A thesis of useless, scalable objects.

Location: Los Angeles, CA
Date: 2013
Type: SCI-Arc Thesis.
Advisor: Anna Neimark

Inscriptions Harvard Graduate School of Design, 2018

As cities fill with gigantic paperweights and desks are cluttered by tiny skyscrapers, it can be said that the problem of scale today belongs to computational media. Digital objects have no scale: they are merely projections of forms that swivel from size to size. They could just as easily sit on a desk or within a city. Initially a triumph of architecture’s independence from the real world, today the ability to be of any size is a defeat. Reduced to a tendency, it is a surrender of disciplinary mastery to the biases of computational media.

In the digital scenario, engineering formalizes scale. The habitual implementation of structural, technological, and environmental conventions bring the digital object towards a size. This is outside the realm of architecture’s working space. Architecture is found in the drawing; its mark of scale occurs through plan articulations, inflections of geometry, and formal proportions. Paperweight seeks to formalize the inscription of scale in contemporary media. It denotes scale’s signs and markings as an architectural problem rather than an engineering solution. Ratios, proportions, drawing notations, and tectonic registers imprint the architectural drawing with scale. Therefore Paperweight generates a form, marks its tectonic and drawing systems, and then specifies a size.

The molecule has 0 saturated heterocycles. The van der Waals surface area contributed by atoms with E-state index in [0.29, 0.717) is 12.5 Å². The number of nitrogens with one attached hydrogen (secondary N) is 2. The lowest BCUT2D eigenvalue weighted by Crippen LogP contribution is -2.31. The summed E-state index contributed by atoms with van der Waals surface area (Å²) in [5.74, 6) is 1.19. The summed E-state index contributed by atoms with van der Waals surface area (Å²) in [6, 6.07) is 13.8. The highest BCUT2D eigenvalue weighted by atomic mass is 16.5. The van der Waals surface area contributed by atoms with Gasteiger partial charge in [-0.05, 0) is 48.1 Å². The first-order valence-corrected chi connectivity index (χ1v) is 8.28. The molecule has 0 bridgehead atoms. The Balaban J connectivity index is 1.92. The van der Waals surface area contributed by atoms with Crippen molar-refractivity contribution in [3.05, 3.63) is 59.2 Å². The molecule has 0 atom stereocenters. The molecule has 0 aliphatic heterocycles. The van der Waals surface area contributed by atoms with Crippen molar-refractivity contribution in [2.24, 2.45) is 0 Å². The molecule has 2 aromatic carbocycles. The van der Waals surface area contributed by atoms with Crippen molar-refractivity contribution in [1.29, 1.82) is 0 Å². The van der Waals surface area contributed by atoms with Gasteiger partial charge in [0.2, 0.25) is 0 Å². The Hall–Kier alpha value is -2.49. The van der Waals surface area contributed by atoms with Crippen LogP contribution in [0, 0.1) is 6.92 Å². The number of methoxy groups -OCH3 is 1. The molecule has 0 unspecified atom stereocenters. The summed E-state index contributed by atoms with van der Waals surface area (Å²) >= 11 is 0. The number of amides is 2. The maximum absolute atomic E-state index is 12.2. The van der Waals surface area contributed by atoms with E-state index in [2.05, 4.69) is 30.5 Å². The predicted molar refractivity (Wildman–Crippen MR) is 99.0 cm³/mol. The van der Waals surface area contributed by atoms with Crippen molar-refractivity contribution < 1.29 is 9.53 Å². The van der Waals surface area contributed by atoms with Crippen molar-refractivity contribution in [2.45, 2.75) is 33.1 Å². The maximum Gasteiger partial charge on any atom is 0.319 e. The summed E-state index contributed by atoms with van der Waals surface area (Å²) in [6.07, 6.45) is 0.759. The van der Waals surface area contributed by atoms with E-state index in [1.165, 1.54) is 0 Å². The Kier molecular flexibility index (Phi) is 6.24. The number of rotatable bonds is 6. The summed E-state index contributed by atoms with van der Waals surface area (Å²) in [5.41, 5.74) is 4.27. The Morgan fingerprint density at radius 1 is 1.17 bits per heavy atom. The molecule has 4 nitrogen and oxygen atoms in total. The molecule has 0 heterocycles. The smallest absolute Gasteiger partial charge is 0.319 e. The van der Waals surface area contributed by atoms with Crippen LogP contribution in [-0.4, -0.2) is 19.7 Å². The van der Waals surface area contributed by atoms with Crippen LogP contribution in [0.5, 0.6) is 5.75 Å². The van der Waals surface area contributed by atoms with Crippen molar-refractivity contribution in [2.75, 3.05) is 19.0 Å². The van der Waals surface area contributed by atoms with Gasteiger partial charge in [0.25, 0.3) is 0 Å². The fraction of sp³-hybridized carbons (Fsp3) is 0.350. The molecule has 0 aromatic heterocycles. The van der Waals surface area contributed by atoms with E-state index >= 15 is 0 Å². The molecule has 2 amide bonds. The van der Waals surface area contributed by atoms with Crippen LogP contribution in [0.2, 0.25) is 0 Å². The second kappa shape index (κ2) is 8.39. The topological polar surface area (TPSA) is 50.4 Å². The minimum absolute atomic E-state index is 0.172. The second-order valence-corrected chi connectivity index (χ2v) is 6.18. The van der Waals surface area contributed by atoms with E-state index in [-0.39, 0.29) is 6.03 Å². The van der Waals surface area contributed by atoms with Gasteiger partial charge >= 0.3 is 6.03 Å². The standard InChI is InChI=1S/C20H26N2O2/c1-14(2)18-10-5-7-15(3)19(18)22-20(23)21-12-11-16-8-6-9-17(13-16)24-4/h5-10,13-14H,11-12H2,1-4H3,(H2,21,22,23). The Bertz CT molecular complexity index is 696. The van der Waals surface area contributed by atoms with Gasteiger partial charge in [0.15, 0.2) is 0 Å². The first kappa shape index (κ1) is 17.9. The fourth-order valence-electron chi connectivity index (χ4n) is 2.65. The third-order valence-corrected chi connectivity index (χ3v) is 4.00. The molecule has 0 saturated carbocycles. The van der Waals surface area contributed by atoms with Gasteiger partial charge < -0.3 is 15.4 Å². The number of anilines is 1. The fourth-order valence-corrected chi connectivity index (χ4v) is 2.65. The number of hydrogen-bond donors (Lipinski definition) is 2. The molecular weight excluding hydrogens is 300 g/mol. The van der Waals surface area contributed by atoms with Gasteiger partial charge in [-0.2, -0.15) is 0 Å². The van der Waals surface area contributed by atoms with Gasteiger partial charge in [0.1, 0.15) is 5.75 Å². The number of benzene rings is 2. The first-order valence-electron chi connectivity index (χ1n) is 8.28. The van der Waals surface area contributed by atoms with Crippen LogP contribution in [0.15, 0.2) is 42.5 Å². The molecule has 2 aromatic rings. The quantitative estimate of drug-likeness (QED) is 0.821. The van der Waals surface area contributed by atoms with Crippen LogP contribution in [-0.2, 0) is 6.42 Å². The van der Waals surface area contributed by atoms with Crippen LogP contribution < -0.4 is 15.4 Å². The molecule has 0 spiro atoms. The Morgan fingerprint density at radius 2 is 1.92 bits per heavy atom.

If the column was the primary site of architectural exploration, then the five orders were surely the initial inscription of measure onto a set of forms. Their proportions, ornament, and decorum indicated the prominence and size of architecture in the city: Doric for a house or Corinthian for a palace, for instance. Paperweight begins with the idea of the column: the revolution of a proportioned profile into a cylinder. Grids and proportions regulate the revolution and, much like a chess piece, produce a clear figure. Unlike the chess piece or the column, however, Paperweight builds upon contemporary notions of asymmetrical geometry and awkward posture to produce an unstable figure. Like the signification of the five orders, Paperweight develops five sizes of forms: XS, S, M, L, and XL. Each drawing or model’s actual size determines annotation, tectonic systems, and ratios, suggesting an uncertainty between the representation of one size from the next. By establishing a measure for each size, Paperweight imprints the heaviness of scaled representation into the form of architecture.
The sections are oriented true to their geometric axis and stepped true to scale.  

A plastic extruder prints out the plans. If Cerdà had invented a 3D printer, it might make things that look like this.